A recent murder case in Canada which eventually saw Michael Thomas Rafferty convicted of killing 8-year-old Victoria 'Tori' Stafford raised eyebrowss and fears when evidence found on a computer during the execution of a search warrant of the suspect's vehicle was thrown out of court. This decision once again pitted tried and true criminal law against modern technology.
If evidence had been found in a suitcase or briefcase in the car, would it have been allowed as evidence? Why is it that computers require a special warrant to access their content? Does the content of cell phones, Smart phones, CD's or DVD's lie outside the parameters of a search warrant of a place or vehicle? What if a camera had been found in the car with incriminating pictures stored in it? What about a sketch pad with a map of the crime scene drawn in it?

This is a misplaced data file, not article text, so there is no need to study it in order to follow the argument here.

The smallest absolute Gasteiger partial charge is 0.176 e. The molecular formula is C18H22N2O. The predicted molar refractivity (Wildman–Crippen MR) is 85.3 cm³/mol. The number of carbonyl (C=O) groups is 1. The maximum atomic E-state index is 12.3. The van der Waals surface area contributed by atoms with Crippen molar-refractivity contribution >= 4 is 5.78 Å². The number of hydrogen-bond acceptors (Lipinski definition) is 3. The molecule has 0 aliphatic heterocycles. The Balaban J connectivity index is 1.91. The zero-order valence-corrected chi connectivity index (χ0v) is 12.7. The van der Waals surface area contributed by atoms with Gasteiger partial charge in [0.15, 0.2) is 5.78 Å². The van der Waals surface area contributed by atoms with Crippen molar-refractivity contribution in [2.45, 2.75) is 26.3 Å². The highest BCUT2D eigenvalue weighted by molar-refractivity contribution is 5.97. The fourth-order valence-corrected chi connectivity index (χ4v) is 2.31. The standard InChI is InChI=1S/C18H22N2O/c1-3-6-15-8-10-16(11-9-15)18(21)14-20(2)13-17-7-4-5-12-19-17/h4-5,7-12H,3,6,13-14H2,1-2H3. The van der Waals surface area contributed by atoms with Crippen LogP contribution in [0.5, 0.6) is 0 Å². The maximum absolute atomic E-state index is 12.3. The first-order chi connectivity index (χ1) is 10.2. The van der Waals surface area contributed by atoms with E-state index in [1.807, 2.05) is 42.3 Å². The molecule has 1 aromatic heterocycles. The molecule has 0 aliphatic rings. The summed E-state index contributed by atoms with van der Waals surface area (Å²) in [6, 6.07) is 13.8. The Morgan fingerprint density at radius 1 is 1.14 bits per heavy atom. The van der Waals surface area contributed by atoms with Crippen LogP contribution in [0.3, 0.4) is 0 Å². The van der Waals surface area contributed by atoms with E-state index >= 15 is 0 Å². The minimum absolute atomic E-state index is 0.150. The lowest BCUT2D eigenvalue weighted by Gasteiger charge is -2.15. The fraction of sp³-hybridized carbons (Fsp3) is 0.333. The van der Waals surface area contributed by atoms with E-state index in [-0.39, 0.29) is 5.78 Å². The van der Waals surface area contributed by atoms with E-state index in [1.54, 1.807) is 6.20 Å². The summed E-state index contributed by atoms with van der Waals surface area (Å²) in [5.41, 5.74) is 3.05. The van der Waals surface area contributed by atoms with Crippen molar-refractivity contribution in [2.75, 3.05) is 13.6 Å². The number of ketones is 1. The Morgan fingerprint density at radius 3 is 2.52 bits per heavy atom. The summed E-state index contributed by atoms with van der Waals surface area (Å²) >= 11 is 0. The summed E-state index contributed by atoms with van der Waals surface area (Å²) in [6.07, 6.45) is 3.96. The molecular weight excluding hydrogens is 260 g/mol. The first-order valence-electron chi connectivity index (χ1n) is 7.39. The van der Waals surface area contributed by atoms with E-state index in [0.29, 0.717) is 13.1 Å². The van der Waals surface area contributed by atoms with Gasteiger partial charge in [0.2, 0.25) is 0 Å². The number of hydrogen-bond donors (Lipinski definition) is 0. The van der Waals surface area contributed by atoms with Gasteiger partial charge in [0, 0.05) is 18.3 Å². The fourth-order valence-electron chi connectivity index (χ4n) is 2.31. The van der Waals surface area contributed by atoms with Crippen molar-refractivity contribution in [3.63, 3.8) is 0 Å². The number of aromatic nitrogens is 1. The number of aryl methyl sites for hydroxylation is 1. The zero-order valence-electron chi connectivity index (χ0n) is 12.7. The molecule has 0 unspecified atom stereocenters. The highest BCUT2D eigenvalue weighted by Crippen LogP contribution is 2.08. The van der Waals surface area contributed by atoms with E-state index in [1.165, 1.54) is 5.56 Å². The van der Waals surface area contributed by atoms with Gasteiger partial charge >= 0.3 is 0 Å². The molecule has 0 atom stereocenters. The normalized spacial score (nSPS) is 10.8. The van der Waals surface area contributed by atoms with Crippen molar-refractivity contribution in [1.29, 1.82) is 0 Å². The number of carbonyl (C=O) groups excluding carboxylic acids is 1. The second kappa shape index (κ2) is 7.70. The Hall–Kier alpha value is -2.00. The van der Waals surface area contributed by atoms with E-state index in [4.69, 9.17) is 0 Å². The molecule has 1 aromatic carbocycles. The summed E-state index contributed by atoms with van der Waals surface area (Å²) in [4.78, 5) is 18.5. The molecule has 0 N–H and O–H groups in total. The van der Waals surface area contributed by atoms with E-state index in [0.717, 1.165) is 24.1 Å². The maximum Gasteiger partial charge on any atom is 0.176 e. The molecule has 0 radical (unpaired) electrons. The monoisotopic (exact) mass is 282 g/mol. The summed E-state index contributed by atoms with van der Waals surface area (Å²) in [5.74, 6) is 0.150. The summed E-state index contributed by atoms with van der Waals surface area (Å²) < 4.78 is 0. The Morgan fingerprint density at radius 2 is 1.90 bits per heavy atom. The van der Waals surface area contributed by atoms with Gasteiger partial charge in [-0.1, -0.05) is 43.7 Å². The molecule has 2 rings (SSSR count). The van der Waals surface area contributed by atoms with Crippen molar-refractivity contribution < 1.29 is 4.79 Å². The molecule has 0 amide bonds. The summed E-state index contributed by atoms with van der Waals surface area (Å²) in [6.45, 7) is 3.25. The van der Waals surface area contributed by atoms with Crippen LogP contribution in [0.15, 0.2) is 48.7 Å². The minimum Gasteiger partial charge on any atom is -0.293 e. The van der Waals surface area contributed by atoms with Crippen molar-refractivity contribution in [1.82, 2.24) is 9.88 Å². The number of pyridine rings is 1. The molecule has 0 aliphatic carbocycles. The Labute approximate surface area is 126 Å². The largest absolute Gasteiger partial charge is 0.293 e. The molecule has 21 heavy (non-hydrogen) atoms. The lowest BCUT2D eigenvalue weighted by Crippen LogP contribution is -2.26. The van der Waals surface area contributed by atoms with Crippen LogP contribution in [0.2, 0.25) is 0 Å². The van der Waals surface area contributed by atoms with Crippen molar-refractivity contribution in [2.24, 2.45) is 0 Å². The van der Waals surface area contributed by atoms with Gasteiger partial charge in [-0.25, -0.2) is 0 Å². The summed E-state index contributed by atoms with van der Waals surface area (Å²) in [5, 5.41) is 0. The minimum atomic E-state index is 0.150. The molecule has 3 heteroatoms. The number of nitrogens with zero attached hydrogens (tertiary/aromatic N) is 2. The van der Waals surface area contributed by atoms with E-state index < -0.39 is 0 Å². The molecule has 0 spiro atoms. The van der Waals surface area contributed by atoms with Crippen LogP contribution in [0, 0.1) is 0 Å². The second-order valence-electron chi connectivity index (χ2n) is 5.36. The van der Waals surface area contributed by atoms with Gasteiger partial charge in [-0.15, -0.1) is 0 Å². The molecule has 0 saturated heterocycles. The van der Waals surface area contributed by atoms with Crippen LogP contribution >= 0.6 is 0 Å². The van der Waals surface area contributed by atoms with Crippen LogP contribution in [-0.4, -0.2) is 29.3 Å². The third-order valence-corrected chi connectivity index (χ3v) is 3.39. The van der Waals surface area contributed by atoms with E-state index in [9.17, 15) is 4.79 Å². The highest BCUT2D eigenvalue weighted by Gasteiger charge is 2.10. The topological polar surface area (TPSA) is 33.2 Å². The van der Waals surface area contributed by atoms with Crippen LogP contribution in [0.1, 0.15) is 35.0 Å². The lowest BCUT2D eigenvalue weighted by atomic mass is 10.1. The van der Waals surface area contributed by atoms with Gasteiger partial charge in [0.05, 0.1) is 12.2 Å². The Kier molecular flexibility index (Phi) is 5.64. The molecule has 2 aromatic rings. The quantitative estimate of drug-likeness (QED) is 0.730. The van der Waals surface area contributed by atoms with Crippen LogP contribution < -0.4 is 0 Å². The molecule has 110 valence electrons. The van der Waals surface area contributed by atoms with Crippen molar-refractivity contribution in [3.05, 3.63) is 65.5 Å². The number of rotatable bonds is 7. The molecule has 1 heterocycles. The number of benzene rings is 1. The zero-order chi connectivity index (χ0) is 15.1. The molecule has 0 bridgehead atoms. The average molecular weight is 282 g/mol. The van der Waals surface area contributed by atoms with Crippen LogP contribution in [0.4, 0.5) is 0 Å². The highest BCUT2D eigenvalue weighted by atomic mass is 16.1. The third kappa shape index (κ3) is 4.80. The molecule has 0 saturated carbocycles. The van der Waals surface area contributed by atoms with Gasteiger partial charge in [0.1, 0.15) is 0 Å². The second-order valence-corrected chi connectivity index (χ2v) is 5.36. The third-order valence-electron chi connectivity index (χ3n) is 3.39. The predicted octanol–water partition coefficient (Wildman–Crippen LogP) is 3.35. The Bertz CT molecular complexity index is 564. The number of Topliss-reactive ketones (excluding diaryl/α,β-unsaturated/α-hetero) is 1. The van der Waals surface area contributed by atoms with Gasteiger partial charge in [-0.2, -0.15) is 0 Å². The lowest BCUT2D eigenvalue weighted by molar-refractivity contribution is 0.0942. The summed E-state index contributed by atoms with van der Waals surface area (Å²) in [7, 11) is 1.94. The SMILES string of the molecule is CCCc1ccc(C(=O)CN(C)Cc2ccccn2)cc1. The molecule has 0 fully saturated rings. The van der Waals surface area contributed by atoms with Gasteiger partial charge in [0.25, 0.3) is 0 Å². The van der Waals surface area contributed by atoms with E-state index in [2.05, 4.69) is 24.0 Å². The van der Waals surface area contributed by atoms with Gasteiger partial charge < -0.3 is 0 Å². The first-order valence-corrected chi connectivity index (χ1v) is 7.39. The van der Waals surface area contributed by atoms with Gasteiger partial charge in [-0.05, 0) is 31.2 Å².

Is there something sacred about digital information that requires special warrants and why should that be? If investigators can open a dresser drawer to look for evidence during a legal search, why can't they open a file on a hard drive? If they can peruse a diary, why can't they look at the search history on a computer?
FATAL ERROR on Amazon.com
FATAL ERROR eBook in the UK
FATAL ERROR paperback in the UK
The nation heaved a huge sigh of relief when the jury returned a guilty verdict, even without the incriminating evidence that had been disallowed by the judge. But it could have been different...and terrible.
Undoubtedly the reasonable grounds used to obtain a search warrant for the suspect's vehicle could have been used to get one for the computer as well, but it's understandable why the police didn't think they needed another warrant--at least it's understandable to me. Obviously, the judge in the case thought differently.
The nation now waits for a review of the law and ruling as it ponders if digital privacy is more special than the less-virtual kind.
Eileen Schuh, Author
Web site: http://www.eileenschuh.com